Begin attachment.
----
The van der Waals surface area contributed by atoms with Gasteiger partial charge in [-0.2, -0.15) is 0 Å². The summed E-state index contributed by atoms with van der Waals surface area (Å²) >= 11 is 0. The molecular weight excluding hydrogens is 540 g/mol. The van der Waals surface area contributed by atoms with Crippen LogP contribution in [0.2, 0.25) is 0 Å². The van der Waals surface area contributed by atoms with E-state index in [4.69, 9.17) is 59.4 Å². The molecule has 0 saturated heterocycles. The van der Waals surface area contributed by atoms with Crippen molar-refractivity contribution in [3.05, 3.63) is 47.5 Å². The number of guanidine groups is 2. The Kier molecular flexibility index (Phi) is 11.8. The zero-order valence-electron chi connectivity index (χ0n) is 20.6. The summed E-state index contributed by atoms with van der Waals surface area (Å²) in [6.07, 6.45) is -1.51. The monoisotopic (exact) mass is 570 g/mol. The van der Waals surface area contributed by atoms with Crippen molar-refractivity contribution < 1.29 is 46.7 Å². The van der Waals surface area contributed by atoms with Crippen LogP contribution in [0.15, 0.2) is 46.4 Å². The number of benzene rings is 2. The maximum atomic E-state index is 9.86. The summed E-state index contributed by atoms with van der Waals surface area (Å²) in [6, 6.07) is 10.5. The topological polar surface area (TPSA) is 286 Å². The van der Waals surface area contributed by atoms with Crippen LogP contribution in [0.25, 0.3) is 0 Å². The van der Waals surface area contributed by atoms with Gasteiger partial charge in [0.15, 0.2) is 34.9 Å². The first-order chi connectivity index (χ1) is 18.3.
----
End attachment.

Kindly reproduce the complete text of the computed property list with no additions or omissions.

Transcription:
The van der Waals surface area contributed by atoms with Gasteiger partial charge in [-0.2, -0.15) is 0 Å². The summed E-state index contributed by atoms with van der Waals surface area (Å²) >= 11 is 0. The molecular weight excluding hydrogens is 540 g/mol. The van der Waals surface area contributed by atoms with Crippen LogP contribution in [0.2, 0.25) is 0 Å². The van der Waals surface area contributed by atoms with E-state index in [4.69, 9.17) is 59.4 Å². The molecule has 0 saturated heterocycles. The van der Waals surface area contributed by atoms with Crippen molar-refractivity contribution in [3.05, 3.63) is 47.5 Å². The number of guanidine groups is 2. The Kier molecular flexibility index (Phi) is 11.8. The zero-order valence-electron chi connectivity index (χ0n) is 20.6. The summed E-state index contributed by atoms with van der Waals surface area (Å²) in [6.07, 6.45) is -1.51. The monoisotopic (exact) mass is 570 g/mol. The van der Waals surface area contributed by atoms with Crippen molar-refractivity contribution < 1.29 is 46.7 Å². The van der Waals surface area contributed by atoms with Crippen LogP contribution in [0.15, 0.2) is 46.4 Å². The number of benzene rings is 2. The maximum atomic E-state index is 9.86. The summed E-state index contributed by atoms with van der Waals surface area (Å²) in [6, 6.07) is 10.5. The topological polar surface area (TPSA) is 286 Å². The van der Waals surface area contributed by atoms with Crippen LogP contribution in [0.25, 0.3) is 0 Å². The van der Waals surface area contributed by atoms with Gasteiger partial charge in [0.15, 0.2) is 34.9 Å². The first-order chi connectivity index (χ1) is 18.3.